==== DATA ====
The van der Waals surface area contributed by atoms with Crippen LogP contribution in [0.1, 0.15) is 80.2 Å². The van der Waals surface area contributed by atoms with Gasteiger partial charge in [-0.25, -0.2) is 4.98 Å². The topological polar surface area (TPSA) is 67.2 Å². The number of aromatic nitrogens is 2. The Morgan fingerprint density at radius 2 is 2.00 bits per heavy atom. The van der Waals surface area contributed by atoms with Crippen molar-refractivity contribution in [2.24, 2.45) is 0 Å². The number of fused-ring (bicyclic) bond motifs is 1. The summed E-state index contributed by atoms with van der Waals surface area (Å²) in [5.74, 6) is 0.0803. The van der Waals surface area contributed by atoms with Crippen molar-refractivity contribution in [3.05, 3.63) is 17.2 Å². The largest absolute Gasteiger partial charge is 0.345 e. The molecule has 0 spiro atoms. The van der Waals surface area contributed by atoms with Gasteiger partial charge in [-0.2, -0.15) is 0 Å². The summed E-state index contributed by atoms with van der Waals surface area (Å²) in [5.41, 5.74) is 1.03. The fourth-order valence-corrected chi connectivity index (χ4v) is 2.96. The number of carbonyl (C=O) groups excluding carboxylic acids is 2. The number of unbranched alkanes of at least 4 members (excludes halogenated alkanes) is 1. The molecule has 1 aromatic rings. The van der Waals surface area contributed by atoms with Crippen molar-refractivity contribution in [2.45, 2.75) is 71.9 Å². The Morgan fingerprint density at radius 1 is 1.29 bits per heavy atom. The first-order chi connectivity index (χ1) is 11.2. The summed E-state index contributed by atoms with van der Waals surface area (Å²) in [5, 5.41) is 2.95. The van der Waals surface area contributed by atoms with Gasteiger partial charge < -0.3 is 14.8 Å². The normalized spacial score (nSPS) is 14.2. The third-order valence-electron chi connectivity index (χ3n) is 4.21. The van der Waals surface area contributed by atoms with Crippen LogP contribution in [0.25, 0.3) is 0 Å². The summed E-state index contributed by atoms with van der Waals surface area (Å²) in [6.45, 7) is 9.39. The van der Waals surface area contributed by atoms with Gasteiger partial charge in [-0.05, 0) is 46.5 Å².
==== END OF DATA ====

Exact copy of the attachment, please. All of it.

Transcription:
The van der Waals surface area contributed by atoms with Crippen LogP contribution in [0.1, 0.15) is 80.2 Å². The van der Waals surface area contributed by atoms with Gasteiger partial charge in [-0.25, -0.2) is 4.98 Å². The topological polar surface area (TPSA) is 67.2 Å². The number of aromatic nitrogens is 2. The Morgan fingerprint density at radius 2 is 2.00 bits per heavy atom. The van der Waals surface area contributed by atoms with Crippen molar-refractivity contribution in [2.24, 2.45) is 0 Å². The number of fused-ring (bicyclic) bond motifs is 1. The summed E-state index contributed by atoms with van der Waals surface area (Å²) in [5.74, 6) is 0.0803. The van der Waals surface area contributed by atoms with Crippen molar-refractivity contribution in [3.05, 3.63) is 17.2 Å². The largest absolute Gasteiger partial charge is 0.345 e. The molecule has 0 spiro atoms. The van der Waals surface area contributed by atoms with Gasteiger partial charge in [-0.2, -0.15) is 0 Å². The summed E-state index contributed by atoms with van der Waals surface area (Å²) in [5.41, 5.74) is 1.03. The fourth-order valence-corrected chi connectivity index (χ4v) is 2.96. The number of carbonyl (C=O) groups excluding carboxylic acids is 2. The number of unbranched alkanes of at least 4 members (excludes halogenated alkanes) is 1. The molecule has 1 aromatic rings. The van der Waals surface area contributed by atoms with Crippen molar-refractivity contribution in [2.45, 2.75) is 71.9 Å². The Morgan fingerprint density at radius 1 is 1.29 bits per heavy atom. The first-order chi connectivity index (χ1) is 11.2. The summed E-state index contributed by atoms with van der Waals surface area (Å²) in [5, 5.41) is 2.95. The van der Waals surface area contributed by atoms with Gasteiger partial charge < -0.3 is 14.8 Å². The normalized spacial score (nSPS) is 14.2. The third-order valence-electron chi connectivity index (χ3n) is 4.21. The van der Waals surface area contributed by atoms with Crippen LogP contribution in [0.25, 0.3) is 0 Å². The summed E-state index contributed by atoms with van der Waals surface area (Å²) in [6.45, 7) is 9.39. The van der Waals surface area contributed by atoms with Gasteiger partial charge in [-0.05, 0) is 46.5 Å².